Today’s guest post comes from Prachi who writes The View From The Great Wall.
Beijing is one of the most happening capitals in the world today. People who’ve never been to China see coming here as an experience to witness and indulge in Chinese culture, but what most people don’t realize is that Beijing is one big multi ethnic society, where you are surely to come across the following kinds of people.
1. “I Want To Study In China”
This category includes student exchanges, university collaborations, or even gap years. Any way you somehow find yourself in China, it’s going to change your life most definitely- but doesn’t necessarily change yourself. More parts of you come out more while other parts stay behind.
Students come here for a specific period of time (from 6 months to 1 year) to learn the Mandarin language but often do end up staying behind, by either extending their education or even getting a job here.
The majority of students come from all countries; you’ll find everyone from Ireland to Kazakhstan to The United States, all with the intention of learning Mandarin and eventually taking out time to travel around China. Coming to study language in Beijing is a great opportunity to travel around the city, as well as adjoining provinces. Not only could you plan a quick day trip to The Great Wall, you can even manage to travel to Inner Mongolia (without a visa) or Hong Kong. There are numerous places worth checking out only in China, attracting tourists and also promoting students to travel by providing student discounts on entry tickets and such.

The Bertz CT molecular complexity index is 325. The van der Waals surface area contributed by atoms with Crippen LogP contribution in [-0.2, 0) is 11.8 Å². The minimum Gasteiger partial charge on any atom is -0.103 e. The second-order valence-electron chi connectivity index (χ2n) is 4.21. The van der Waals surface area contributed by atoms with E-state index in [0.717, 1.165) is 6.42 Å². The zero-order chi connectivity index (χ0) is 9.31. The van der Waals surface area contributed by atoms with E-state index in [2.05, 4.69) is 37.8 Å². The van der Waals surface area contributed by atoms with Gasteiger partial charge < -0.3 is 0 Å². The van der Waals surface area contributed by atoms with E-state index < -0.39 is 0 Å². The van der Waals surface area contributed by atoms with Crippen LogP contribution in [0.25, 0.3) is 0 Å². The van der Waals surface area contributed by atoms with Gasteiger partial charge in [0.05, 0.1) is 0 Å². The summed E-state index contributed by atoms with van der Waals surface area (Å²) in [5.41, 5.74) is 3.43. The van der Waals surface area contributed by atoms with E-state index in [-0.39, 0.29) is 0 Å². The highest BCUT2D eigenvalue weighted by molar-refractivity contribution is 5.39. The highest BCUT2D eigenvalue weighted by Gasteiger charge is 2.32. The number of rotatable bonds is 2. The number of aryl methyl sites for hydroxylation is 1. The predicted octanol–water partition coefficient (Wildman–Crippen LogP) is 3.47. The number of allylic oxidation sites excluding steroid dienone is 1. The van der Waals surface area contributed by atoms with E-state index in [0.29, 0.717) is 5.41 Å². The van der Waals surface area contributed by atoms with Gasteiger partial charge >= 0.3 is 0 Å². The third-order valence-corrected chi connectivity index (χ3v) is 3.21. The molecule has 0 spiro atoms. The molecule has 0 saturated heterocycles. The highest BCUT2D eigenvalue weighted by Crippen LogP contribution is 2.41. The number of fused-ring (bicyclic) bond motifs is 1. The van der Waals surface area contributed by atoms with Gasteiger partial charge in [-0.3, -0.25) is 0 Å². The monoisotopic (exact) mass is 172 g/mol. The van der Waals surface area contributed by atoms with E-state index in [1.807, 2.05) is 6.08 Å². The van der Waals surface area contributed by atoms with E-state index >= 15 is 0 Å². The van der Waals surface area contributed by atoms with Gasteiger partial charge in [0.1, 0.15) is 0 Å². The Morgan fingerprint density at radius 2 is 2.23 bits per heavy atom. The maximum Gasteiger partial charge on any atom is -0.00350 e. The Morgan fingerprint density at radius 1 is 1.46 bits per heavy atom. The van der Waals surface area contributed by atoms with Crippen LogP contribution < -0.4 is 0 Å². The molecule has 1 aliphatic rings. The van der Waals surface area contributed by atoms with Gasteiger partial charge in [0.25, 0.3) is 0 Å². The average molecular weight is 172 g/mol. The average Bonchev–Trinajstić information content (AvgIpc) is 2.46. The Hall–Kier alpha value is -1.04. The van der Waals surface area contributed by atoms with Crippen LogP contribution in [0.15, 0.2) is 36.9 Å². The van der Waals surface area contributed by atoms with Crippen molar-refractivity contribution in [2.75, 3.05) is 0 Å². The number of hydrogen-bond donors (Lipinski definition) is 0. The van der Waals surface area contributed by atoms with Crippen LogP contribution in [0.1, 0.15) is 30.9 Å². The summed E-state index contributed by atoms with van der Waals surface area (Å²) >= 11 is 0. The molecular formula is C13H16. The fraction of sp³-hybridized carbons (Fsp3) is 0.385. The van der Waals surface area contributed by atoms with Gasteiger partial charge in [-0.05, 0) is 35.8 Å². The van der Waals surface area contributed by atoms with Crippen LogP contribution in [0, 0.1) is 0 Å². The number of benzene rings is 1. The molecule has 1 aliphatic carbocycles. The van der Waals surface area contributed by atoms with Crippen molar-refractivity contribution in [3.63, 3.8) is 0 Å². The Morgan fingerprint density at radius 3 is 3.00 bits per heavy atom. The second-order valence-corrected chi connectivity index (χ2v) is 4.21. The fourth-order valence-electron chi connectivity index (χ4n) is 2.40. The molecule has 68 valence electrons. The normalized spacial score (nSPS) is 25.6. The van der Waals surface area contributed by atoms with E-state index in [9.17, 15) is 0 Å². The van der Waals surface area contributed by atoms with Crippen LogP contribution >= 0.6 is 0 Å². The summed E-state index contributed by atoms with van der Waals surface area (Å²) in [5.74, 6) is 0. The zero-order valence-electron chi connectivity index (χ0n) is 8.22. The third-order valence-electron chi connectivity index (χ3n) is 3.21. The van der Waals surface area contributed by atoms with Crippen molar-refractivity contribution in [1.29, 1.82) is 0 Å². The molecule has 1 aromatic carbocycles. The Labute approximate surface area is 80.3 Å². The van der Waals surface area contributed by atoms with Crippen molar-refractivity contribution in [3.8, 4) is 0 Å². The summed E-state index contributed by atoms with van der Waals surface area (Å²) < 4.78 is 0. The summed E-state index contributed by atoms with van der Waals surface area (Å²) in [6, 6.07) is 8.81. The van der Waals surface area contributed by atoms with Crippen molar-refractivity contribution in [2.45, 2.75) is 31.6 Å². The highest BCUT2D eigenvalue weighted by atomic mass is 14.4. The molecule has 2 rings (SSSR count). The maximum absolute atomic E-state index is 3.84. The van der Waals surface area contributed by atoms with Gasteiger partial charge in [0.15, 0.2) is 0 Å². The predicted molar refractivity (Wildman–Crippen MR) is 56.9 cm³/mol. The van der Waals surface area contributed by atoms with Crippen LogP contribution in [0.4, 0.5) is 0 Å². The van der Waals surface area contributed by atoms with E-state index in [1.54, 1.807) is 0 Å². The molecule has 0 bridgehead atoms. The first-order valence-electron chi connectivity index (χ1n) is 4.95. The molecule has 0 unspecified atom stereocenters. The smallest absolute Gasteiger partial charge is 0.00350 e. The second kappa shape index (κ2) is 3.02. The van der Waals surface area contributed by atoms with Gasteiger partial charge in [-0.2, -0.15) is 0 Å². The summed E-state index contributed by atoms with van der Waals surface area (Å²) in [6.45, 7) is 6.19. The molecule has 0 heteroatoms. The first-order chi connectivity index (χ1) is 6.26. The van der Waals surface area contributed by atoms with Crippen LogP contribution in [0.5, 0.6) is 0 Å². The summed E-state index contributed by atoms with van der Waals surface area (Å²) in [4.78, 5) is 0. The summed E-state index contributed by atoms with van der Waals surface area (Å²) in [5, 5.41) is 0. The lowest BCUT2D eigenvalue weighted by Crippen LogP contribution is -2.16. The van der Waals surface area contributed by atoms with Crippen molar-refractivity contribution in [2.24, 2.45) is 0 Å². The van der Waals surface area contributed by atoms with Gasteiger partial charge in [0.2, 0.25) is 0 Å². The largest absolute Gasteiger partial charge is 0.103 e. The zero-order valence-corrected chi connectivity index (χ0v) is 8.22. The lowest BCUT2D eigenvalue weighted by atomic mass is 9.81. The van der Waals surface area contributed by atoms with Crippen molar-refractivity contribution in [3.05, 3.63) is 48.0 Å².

Many students come to Beijing Language and Culture University and Wudaokuo, the district this university is located in, because it works as a comfort pillow to foreigners- being home to many restaurants offering all kinds of cuisines; Indian, Italian, Korean, Continental to name a few. A lot of foreigners swear by this district, and religiously go to famous clubs and hangout spots like La Bamba, Sensation, Propaganda, WU club, Windows, and Lush. Peking University, Beijing Foreign Language School, Beijing Normal University, Tsinghua University, are among the many popular universities for foreigners here in the capital.
2. “I Never Want To Grow Old”
People who initially come here to study or travel are prone to staying in China longer. All for one reason- They never want to grow old. This magical land gives you the feeling that every day is a party. The Beijing night life is crazy amounts of fun, people from all over the world partying under one roof. The famous Sanlitun bar street is the place to be if you’re looking for a crazy night out. It’s all fun and games till the next morning you wake up to realize that the alcohol you might have had the other night was in fact, fake.
I have personally witnessed numerous people in their 30s that choose to stay in China, only to teach English as it provides a good pay per hour, especially if you’re a native speaker.